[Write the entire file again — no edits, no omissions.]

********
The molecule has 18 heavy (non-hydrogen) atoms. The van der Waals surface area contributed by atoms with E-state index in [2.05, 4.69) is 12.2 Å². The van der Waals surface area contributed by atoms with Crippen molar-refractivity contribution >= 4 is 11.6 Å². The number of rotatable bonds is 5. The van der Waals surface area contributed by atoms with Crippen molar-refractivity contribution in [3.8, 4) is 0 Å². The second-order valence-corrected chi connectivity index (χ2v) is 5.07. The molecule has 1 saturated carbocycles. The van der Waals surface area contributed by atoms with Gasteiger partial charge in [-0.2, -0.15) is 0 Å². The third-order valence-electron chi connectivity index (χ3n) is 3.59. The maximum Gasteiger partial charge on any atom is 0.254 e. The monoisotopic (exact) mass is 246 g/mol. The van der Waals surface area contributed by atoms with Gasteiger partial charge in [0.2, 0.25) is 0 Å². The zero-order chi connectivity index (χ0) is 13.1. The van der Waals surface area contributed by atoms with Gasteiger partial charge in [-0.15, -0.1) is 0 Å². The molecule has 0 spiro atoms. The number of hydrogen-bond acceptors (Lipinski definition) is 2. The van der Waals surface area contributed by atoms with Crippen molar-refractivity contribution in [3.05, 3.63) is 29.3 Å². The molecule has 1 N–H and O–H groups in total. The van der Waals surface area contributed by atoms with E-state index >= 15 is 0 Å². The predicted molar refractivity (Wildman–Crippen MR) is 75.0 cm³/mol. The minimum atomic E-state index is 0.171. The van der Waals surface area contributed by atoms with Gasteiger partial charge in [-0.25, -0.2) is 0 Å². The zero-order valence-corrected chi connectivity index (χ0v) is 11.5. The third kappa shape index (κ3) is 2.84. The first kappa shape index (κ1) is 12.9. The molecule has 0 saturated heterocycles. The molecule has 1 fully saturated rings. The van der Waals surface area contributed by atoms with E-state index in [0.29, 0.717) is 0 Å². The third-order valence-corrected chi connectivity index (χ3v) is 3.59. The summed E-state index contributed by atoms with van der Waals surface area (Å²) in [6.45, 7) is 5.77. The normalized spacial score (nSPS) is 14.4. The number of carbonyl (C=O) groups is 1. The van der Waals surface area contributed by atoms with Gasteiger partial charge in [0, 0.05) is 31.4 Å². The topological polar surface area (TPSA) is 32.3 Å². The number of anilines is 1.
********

The molecule has 18 heavy (non-hydrogen) atoms. The van der Waals surface area contributed by atoms with E-state index in [2.05, 4.69) is 12.2 Å². The van der Waals surface area contributed by atoms with Crippen molar-refractivity contribution >= 4 is 11.6 Å². The number of rotatable bonds is 5. The van der Waals surface area contributed by atoms with Crippen molar-refractivity contribution in [3.8, 4) is 0 Å². The second-order valence-corrected chi connectivity index (χ2v) is 5.07. The molecule has 1 saturated carbocycles. The van der Waals surface area contributed by atoms with Gasteiger partial charge in [-0.2, -0.15) is 0 Å². The third-order valence-electron chi connectivity index (χ3n) is 3.59. The maximum Gasteiger partial charge on any atom is 0.254 e. The monoisotopic (exact) mass is 246 g/mol. The van der Waals surface area contributed by atoms with Gasteiger partial charge in [0.2, 0.25) is 0 Å². The zero-order chi connectivity index (χ0) is 13.1. The van der Waals surface area contributed by atoms with Gasteiger partial charge in [-0.15, -0.1) is 0 Å². The molecule has 0 spiro atoms. The number of hydrogen-bond acceptors (Lipinski definition) is 2. The van der Waals surface area contributed by atoms with Crippen molar-refractivity contribution in [3.05, 3.63) is 29.3 Å². The molecule has 1 N–H and O–H groups in total. The van der Waals surface area contributed by atoms with E-state index >= 15 is 0 Å². The predicted molar refractivity (Wildman–Crippen MR) is 75.0 cm³/mol. The minimum atomic E-state index is 0.171. The van der Waals surface area contributed by atoms with Gasteiger partial charge in [-0.25, -0.2) is 0 Å². The zero-order valence-corrected chi connectivity index (χ0v) is 11.5. The third kappa shape index (κ3) is 2.84. The first kappa shape index (κ1) is 12.9. The molecule has 0 saturated heterocycles. The molecule has 1 fully saturated rings. The van der Waals surface area contributed by atoms with E-state index in [0.29, 0.717) is 0 Å². The third-order valence-corrected chi connectivity index (χ3v) is 3.59. The summed E-state index contributed by atoms with van der Waals surface area (Å²) in [6.45, 7) is 5.77. The normalized spacial score (nSPS) is 14.4. The number of carbonyl (C=O) groups is 1. The van der Waals surface area contributed by atoms with Gasteiger partial charge in [0, 0.05) is 31.4 Å². The topological polar surface area (TPSA) is 32.3 Å². The number of anilines is 1.